The very funny, British comedian Eddie Izzard does a wonderful bit about imperialism. In it, he talks about invading countries taking over foreign lands. It seems that if the occupied country has no flag, then it is fair game for the invaders.
Thankfully for Newfoundland, it has a flag and a unique one it is. Designed by Christopher Pratt and adopted by the province in 1980, all the colors and shapes have a significant meaning. White represents the snow and the ice, of which there can be a lot of in winter; blue equals the sea which completely informs the culture; red is for human efforts; gold speaks to the “confidence in ourselves”; blue is their Commonwealth heritage (the Union Jack); and the red and gold section signifies their future.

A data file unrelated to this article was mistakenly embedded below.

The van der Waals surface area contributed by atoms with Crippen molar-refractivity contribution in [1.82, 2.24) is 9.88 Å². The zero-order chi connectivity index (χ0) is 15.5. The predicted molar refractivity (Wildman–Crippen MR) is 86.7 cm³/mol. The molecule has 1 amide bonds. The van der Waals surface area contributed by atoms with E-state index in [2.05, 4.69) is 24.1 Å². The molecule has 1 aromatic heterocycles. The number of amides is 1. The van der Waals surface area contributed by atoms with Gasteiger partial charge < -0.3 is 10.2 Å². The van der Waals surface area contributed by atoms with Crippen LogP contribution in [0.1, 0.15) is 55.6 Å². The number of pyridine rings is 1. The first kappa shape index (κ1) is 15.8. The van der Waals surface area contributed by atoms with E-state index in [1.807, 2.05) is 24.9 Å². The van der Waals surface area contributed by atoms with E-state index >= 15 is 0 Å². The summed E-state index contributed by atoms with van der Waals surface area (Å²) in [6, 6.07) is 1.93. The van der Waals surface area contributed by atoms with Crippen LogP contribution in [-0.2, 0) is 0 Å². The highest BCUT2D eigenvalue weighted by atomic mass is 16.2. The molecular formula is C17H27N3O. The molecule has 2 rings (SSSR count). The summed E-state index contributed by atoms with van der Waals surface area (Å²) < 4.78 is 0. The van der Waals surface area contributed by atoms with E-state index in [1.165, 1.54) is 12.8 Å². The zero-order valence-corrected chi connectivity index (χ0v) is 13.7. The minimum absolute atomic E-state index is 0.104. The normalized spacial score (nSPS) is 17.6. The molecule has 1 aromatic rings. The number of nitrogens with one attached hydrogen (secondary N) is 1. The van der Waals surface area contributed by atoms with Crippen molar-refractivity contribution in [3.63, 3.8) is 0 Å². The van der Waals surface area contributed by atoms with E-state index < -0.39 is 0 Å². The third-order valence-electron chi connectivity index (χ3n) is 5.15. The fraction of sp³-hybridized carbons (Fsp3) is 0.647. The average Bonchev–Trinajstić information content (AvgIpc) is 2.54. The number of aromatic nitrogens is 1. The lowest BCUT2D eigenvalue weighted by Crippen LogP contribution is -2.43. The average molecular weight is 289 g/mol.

The two triangles outlined in red show the mainland and island reaching forward together; and the golden arrow points to a bright future.
The design of the flag is also symbolic. Featured in this design is the Christian Cross; the Beothuk and Naskapi ornamentation (vanished native North American tribes); the outline of the maple leaf (really!) in the center of the flag; a triumphant figure and their place in the space age. Also, the image of the trident is evident. This underscores their dependence on the sea’s resources (read this as fish). When it is hung as a banner, the shape of a sword is obvious as a remembrance of war veterans. It is a flag laden with complex meanings. But a handsome one. My thanks to worldflags101.com for the complete story.
What? You say you’ve never seen one before? Look for the bicyclist wearing a jersey with the flag as the main artwork on it. Be careful though and don’t get too close to Flags, look it, that’s me on the bike.